Babies and toddlers have a wonderful ability to learn and develop. Our 9-month-old could sit A levels in locating and eating newspaper, cardboard and magazines and he would get straight As. He has also expressed a strong interest in studying for an honours degree in Climbing The Stairs. We have a 4-year-old who holds a PhD in Detecting Hypocrisy, and is a professional Kicker Of All Inanimate Objects.
In his book, How Children Learn, John Holt writes:
What is lovely about children is that they can make such a production, such a big deal, out of everything, or nothing … All that energy and foolishness, all that curiosity, questions, talk, all those fierce passions, inconsolable sorrows, immoderate joys, seem to many a nuisance to be endured, if not a disease to be cured. To me they are a national asset, a treasure beyond price, more necessary to our health and our very survival than any oil or uranium or name what you will.
But something disturbing happens when a child reaches his 5th birthday, for no sooner are the candles blown out, than his ability to learn or develop hits a plateau. Um, not so much. Yet this is what our compulsory school system would have us believe. Well actually, you may say, I did teach my son to crawl, chew his food and cut his first tooth – all by demonstration via an electronic whiteboard. And I did teach him later on to speak his native tongue by means of a reputable textbook. Um, no again.
The only good reason for playing games with babies is because we love them, and delight in playing these games with them and in sharing their delight in playing – not because we want someday to get them into college. It is our delight in the baby and the games that make the games fun, and worthwhile and useful for the baby. Take away the delight, and put in it’s place some cold-hearted calculation about future I.Q. and SAT scores, and we kill the game, for ourselves and the baby.
These babies and toddlers learn this stuff because it fascinates them. The baby thinks: Oooooh that computer cable looks interesting, let me pull it and lick it until I understand it. The toddler says: This adult’s contraption looks unbreakable, but maybe if I bash it hard on the floor for a few minutes, it might crack – let’s test it out. Thousands of people would probably agree that much of their useful knowledge was acquired outside of school, or even since they left.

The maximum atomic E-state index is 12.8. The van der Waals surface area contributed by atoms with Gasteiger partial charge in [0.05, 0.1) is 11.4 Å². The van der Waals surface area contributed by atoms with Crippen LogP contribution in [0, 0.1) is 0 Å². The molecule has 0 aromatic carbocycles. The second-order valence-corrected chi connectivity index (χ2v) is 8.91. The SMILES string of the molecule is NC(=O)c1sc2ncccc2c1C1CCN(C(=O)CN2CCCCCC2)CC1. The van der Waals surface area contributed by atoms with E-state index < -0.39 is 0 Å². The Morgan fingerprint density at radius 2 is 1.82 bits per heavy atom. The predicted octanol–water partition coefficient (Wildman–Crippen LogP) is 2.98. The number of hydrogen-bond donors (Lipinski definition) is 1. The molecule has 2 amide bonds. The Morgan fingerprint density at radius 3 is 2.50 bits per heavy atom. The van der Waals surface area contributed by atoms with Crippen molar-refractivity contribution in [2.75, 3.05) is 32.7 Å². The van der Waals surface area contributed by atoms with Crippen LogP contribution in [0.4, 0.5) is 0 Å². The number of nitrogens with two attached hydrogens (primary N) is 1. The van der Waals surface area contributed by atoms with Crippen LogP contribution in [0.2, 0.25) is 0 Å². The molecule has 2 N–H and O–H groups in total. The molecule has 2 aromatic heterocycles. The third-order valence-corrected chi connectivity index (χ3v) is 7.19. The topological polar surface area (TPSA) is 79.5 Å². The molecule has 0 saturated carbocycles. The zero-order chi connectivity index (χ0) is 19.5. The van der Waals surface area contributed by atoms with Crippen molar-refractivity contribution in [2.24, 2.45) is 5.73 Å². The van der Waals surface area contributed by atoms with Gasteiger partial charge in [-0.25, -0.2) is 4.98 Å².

It may be true enough that in learning purely physical skills, such as sports … we generally have to learn easy movements before we learn hard ones. That is how the body works. But it is not how the mind works … What makes things easy or hard for our minds has very little to do with how little or how much information they may contain, and everything to do with how interesting they are and, to say it once again, how much sense they make, how connected they seem to reality.
So we have a 7-year-old daughter who dances beautifully, and interprets the music so sensitively. But can she stick a ballet class? Not likely. (Believe me, we’ve tried.) She also has a marvellous talent for setting up imaginative games in every corner of the house, or failing that in the middle of the hallway. It’s a trip hazard to the rest of us, but perfect sense to her. Then there’s our 9-year-old with his near-expert knowledge of British birds. He can point out a nuthatch to a disbelieving RSPB Ranger, or share various astonishing facts (did you know, a Peregrine Falcon can dive at the speed of a Formula 1 Racing car ie 220mph?) How he acquired encyclopaedic knowledge with a few books, a few documentaries and a few walks is down to the fact that he is interested.
The tricky thing is to not doubt them. How can we be confident that he will master equations in the same way he learned to climb out of his cot? And will she one day write clearly and accurately just because she once held her spoon for the first time and shovelled yoghurt? With tender, loving care, we believe so.
Holt writes that his book can be summarised in just two words: trust children.
Nothing could be more simple – or more difficult. Difficult, because to trust children we must trust ourselves – and most of us were taught as children that we could not be trusted.
It is only in the presence of loving, respectful, trusting adults that children will learn all they are capable of learning, or reveal to us what they are learning … Of two ways of looking at children now growing in fashion – seeing them as monsters of evil who must be beaten into submission, or as little two-legged walking computers whom we can program into geniuses, it is hard to know which is worse, and will do more harm. I write this book to oppose them both.
John Holt was an experienced schoolteacher who helped lead a mid-20th century movement for school reform in America, but concluded that not many people desired reform and so he began to encourage home education. He has authored several books on these topics, including How Children Fail and Teach Your Own.